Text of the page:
The FBI is warning that people who post hoax threats against schools and other public places may face felony charges, stiff fines and up to five years in prison.

The agency began a public education campaign Wednesday, saying that after public shootings, such as Santa Fe, Texas this month, law enforcement agencies often see a spike in threats made against schools and other public forums.

“Hoax threats drain law enforcement resources and hoax threat investigations are expensive (and) cost taxpayers a lot of money,” FBI Louisville spokesman David Habich told Insider via email.

The agency estimates that “thousands” of such hoax threats are made annually, he said, though no agency collects national statistics. Many of the threats are reported to and handled by local law enforcement agencies, not the FBI.

“However, the FBI often provides resources and guidance in these investigations, and cases can result in federal prosecution,” Habich said.

The agency in March arrested two Nicholasville men, aged 18 and 19, who were indicted on felony charges related to making hoax threats. The FBI said the indictment alleged that the men in February “used Snapchat to spread false information that a third individual would attack Jessamine County schools with firearms.”

In a news release Wednesday the agency asked the public for help in curbing hoax threats — but also asked that people continue to reach out to law enforcement if they see potential threats or suspicious activity.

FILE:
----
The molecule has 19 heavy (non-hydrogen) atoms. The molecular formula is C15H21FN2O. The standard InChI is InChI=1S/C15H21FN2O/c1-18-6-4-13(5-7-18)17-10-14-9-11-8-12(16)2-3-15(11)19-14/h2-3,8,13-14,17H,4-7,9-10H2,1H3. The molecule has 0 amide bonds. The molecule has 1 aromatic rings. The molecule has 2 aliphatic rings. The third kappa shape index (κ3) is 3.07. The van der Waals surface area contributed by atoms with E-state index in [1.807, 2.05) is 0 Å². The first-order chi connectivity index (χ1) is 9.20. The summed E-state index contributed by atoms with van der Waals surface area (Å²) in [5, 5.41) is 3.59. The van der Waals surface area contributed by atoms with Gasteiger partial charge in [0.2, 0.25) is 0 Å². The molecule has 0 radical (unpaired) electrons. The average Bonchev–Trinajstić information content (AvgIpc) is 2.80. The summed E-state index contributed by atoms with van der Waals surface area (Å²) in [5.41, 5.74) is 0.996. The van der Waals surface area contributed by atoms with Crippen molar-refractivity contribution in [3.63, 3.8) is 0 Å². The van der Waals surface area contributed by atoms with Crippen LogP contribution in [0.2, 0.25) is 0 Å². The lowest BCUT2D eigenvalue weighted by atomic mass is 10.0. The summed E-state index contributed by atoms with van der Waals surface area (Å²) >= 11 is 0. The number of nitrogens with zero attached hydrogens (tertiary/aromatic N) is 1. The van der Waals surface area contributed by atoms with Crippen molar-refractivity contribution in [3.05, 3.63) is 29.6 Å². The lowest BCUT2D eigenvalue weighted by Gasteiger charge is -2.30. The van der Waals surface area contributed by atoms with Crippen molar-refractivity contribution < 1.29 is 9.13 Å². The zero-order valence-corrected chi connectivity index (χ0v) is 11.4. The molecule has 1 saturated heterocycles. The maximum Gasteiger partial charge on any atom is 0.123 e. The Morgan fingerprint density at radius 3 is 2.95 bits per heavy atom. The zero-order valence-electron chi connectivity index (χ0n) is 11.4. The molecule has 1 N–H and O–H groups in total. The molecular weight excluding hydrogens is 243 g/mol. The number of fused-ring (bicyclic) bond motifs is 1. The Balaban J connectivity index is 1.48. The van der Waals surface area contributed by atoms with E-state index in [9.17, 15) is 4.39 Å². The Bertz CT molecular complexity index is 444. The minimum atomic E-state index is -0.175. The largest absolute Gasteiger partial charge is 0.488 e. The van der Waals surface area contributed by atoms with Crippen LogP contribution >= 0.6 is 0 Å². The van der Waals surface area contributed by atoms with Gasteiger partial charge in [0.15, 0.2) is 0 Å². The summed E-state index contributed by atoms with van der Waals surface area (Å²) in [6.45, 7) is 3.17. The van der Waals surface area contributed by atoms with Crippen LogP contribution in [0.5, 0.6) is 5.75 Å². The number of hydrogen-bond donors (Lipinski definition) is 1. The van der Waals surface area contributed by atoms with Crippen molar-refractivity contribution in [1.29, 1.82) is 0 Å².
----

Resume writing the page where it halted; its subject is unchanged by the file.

“If there is any reason to believe the safety of others is at risk, we ask that the public immediately reach out to their local police department by calling 911, or contact the FBI via or at 800-CALL-FBI.

“Early intervention can prevent a situation from escalating by identifying, assessing and managing the threat,” the agency said.

But, the FBI warned, “Hoax threats are not a joke, so think before you post.”

Boris Ladwig

Boris Ladwig

Boris Ladwig is a reporter with more than 20 years of experience and has won awards from multiple journalism organizations in Indiana and Kentucky for feature series, news, First Amendment/community affairs, nondeadline news, criminal justice, business and investigative reporting. As part of The (Columbus, Indiana) Republic’s staff, he also won the Kent Cooper award, the top honor given by the Associated Press Managing Editors for the best overall news writing in the state. A graduate of Indiana State University, he is a soccer aficionado (Borussia Dortmund and 1. FC Köln), singer and travel enthusiast who has visited countries on five continents. He speaks fluent German, rudimentary French and bits of Spanish, Italian, Khmer and Mandarin.